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Android will power Audi cars

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Linux

Android is everywhere, it is currently powering lot of other electronic devices. The OS that started with mobile devices, is now slowly making it’s way into automobiles. Google has joined hands with german automaker, Audi to develop in car entertainment and information system based on Android for their cars.

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Linus Torvalds’ Subsurface 4.0.1 released

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Linux

Subsurface is a diving log software written by none other than Linus Torvalds, the creator of the Linux kernel. Linus is also the creator of version control system Git which is the most popular version control system of the world.

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Top 10 Android phones (January 2014 edition)

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Linux

Time once again to take a tour of a handful of the best Android phones currently available on the market (January 2014). There are a few new handsets, including one for all you pure Android fans. Want something bigger than your average smartphone? If so, there's also a phablet for you to look at!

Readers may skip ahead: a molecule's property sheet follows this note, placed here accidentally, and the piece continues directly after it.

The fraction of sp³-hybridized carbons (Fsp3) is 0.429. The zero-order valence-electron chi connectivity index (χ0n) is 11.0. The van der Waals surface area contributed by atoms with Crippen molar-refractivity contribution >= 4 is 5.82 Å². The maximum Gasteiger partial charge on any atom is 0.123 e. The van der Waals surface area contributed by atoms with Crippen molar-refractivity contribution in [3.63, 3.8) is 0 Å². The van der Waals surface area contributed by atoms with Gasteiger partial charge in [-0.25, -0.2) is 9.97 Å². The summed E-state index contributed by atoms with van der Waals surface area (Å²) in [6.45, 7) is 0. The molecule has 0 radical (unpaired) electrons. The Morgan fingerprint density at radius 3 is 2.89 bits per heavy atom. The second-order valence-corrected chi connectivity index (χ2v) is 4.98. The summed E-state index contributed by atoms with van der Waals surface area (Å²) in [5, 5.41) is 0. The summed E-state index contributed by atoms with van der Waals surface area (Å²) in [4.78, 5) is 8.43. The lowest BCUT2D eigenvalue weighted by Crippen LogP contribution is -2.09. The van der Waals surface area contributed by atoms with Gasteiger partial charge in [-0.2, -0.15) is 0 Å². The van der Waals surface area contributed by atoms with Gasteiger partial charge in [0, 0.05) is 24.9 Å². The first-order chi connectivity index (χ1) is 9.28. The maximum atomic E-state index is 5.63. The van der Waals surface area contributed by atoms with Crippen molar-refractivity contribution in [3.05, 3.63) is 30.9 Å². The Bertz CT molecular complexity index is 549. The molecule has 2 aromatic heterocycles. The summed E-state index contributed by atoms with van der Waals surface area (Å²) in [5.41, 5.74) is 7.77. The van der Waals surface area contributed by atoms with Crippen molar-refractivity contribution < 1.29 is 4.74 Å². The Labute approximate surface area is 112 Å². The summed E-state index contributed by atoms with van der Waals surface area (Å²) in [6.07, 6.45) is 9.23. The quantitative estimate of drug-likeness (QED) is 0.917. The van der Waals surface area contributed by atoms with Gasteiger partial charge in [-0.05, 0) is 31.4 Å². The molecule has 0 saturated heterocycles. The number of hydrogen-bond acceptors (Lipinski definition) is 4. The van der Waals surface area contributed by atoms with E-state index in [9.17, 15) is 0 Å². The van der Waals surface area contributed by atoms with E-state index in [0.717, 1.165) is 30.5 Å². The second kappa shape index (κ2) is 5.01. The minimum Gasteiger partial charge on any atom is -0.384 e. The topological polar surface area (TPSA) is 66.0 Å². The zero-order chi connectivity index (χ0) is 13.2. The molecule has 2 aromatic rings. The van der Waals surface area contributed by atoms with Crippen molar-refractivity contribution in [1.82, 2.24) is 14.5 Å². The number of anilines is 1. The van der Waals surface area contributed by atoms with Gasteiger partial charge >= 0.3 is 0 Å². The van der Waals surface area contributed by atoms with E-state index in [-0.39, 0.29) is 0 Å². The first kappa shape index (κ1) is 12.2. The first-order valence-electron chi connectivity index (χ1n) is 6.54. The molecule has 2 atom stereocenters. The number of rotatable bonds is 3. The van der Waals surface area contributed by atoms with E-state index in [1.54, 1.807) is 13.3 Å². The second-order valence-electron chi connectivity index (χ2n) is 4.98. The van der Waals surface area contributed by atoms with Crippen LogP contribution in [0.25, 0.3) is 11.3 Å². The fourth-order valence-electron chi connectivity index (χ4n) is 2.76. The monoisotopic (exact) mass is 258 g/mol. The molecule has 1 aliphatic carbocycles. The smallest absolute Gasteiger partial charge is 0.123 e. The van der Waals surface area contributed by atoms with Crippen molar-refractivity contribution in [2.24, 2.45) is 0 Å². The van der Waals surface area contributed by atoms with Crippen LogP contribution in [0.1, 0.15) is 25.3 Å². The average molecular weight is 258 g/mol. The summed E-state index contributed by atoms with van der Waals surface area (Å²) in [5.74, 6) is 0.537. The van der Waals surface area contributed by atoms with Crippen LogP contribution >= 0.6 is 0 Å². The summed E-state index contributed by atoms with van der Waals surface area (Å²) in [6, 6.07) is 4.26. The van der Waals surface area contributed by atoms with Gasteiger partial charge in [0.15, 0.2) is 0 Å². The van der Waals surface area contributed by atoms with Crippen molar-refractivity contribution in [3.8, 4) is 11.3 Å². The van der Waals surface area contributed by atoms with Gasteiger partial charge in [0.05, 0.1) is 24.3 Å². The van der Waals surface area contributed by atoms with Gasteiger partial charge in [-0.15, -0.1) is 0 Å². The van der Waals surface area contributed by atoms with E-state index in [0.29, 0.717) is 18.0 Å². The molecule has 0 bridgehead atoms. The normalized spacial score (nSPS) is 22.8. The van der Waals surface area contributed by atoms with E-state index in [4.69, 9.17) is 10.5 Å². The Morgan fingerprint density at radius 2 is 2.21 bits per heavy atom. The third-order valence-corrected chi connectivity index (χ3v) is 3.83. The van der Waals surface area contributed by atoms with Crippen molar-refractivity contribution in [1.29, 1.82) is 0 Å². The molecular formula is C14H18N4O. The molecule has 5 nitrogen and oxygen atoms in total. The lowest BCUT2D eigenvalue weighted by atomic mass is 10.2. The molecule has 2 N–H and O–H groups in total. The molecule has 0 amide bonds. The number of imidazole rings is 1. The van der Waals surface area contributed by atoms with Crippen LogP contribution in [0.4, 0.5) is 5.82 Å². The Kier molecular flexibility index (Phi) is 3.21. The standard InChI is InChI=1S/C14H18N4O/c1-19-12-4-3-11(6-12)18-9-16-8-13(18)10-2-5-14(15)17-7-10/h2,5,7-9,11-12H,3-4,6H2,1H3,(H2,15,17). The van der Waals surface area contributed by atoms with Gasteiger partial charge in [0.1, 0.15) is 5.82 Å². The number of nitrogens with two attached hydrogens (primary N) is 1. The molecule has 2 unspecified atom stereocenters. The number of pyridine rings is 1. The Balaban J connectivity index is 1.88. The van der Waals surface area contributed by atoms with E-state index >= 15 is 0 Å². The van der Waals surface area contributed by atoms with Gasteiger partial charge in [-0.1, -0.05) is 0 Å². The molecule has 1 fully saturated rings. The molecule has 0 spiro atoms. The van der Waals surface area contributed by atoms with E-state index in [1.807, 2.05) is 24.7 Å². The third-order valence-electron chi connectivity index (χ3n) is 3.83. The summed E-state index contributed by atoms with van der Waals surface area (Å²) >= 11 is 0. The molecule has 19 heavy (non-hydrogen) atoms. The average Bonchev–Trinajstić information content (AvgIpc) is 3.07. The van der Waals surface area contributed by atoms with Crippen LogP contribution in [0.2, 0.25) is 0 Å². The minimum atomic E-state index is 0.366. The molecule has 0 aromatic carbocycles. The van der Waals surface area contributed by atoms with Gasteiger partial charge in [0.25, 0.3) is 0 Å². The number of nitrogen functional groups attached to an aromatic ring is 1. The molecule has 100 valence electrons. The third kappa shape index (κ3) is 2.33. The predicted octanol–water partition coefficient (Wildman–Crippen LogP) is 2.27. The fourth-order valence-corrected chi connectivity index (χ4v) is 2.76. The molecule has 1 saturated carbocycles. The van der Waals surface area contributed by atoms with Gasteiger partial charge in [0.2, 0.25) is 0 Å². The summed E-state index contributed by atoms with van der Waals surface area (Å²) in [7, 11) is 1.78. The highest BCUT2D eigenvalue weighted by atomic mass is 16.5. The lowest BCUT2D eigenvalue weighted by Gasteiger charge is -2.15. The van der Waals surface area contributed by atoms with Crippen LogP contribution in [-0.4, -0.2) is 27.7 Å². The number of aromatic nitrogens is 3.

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The rise of GNU/Linux-powered mobile OSes in 2013

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Linux

There’s no such thing as a saturated market — not at least for gadgets. And in the world of gadgets, there’s one field that happens to be a hot battlefield: MOBILE OPERATING SYSTEMS.

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New Year Resolution - donate to FOSS/Linux projects

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Linux

Chances are free and open source projects have made their way into your workflow, your entertainment, your communications. Why not set 2014 off by vowing to give back to those projects which enrich your life?

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Leftovers: Gaming

  • Unvanquished Open-Source Shooter Game Prepares For An Exciting 2017
    The Unvanquished open-source first person shooter game had been very promising and issuing monthly alpha releases all the way up to 48 alpha versions while they ended that one year ago without any new releases. The project is still ongoing and they are preparing for a great 2017. The Unvanquished team posted a teaser to their project site this weekend. They have been working on some "much bigger" changes. They aren't saying what the next release will be, but most will know what generally follows alpha builds... I'm a big supporter of Unvanquished, and have heard from their project lead and look forward to what's next ;)
  • OSS: RPG Maker MV CoreScript